SEC rejects $18m Falcone settlement

Move is sign of a more aggressive approach to enforcing securities laws

The Securities and Exchange Commission has thrown out a proposed deal to resolve allegations that Philip Falcone and his hedge fund Harbinger Capital Partners misused customer funds to pay taxes, manipulated markets and unfairly favoured certain clients.

Rejection of the $18m settlement is a further setback for the flamboyant Mr Falcone, a regular on the New York social circuit with his wife Lisa Marie, and a sign of a new and more aggressive approach to enforcement of securities laws by the SEC under its new chairman, Mary Jo White.

Once one of the world’s most powerful investors – having attempted to upend the broadband industry with a new satellite communications network – Mr Falcone has seen investors flee his funds and creditors circle his LightSquared satellite venture in bankruptcy court.

Mr Falcone said in May that he had reached agreement with staff in the SEC’s enforcement division to pay $18m to settle two civil actions without admitting or denying wrongdoing.

The investor also agreed to a two-year bar from acting as an investment adviser, raising new funds or making capital calls on existing investors, but was allowed to continue serving as chairman and chief executive of the listed Harbinger Group.

However, the deal required approval by a majority of the SEC’s five commissioners, and Mr Falcone disclosed in a regulatory filing on Friday that the SEC “voted not to approve the previously disclosed agreement”.

Harbinger and the SEC declined to comment.

The no vote is the first public rejection of a staff recommendation under Ms White, a former federal prosecutor who for the past decade has also defended financial institutions as an attorney in private practice.

Since she was sworn in this year, Ms White has vowed to be tough on financial crimes.

The SEC’s enforcement directors last month said that they would consider altering a decades-long policy to require some defendants to admit wrongdoing when they had engaged in “egregious misconduct”.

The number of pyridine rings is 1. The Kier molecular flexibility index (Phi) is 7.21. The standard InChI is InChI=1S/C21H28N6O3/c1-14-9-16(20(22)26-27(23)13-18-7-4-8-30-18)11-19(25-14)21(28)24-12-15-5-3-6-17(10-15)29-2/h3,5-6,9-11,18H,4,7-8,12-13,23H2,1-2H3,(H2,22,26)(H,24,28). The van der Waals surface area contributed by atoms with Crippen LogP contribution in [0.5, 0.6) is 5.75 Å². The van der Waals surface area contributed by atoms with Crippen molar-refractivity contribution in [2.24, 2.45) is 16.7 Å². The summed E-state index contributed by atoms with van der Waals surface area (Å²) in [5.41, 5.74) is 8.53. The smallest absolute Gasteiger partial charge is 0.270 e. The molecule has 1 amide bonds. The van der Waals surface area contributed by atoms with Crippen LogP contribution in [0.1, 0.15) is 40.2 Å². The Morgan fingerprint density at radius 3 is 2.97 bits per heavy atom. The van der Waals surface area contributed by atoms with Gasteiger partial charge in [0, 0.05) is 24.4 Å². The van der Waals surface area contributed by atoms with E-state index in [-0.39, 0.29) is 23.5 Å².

Once the manager of more than $25bn in client assets, Mr Falcone suffered heavy losses in the financial crisis, which also forced him to restrict client withdrawals.

Assets under management dwindled to $3bn in a handful of illiquid legacy assets, mainly related to the now bankrupt LightSquared.

The SEC alleged that Mr Falcone conducted an improper “short squeeze” to manipulate the prices of distressed high-yield bonds. Market participants use short squeezes to push up the price of a security, forcing investors who have bet that a security will fall to close out their short positions.

Regulators also alleged that Mr Falcone gave certain “strategically important investors” preferential treatment on redemptions in return for their support in backing tougher redemption restrictions for investors in a second fund.

They further accused him of improperly taking a $113.2m loan from his Special Situations fund to cover personal tax obligations at a time when he had barred investors from cashing out of the fund.

Mr Falcone has maintained he repaid the loan with interest.

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A victory for common sense in the Falcone case

The admission of wrongdoing by Philip Falcone, pictured left, and his hedge fund Harbinger Capital Partners, along with a five-year ban from the securities industry, is a step in the right direction for the Securities and Exchange Commission.

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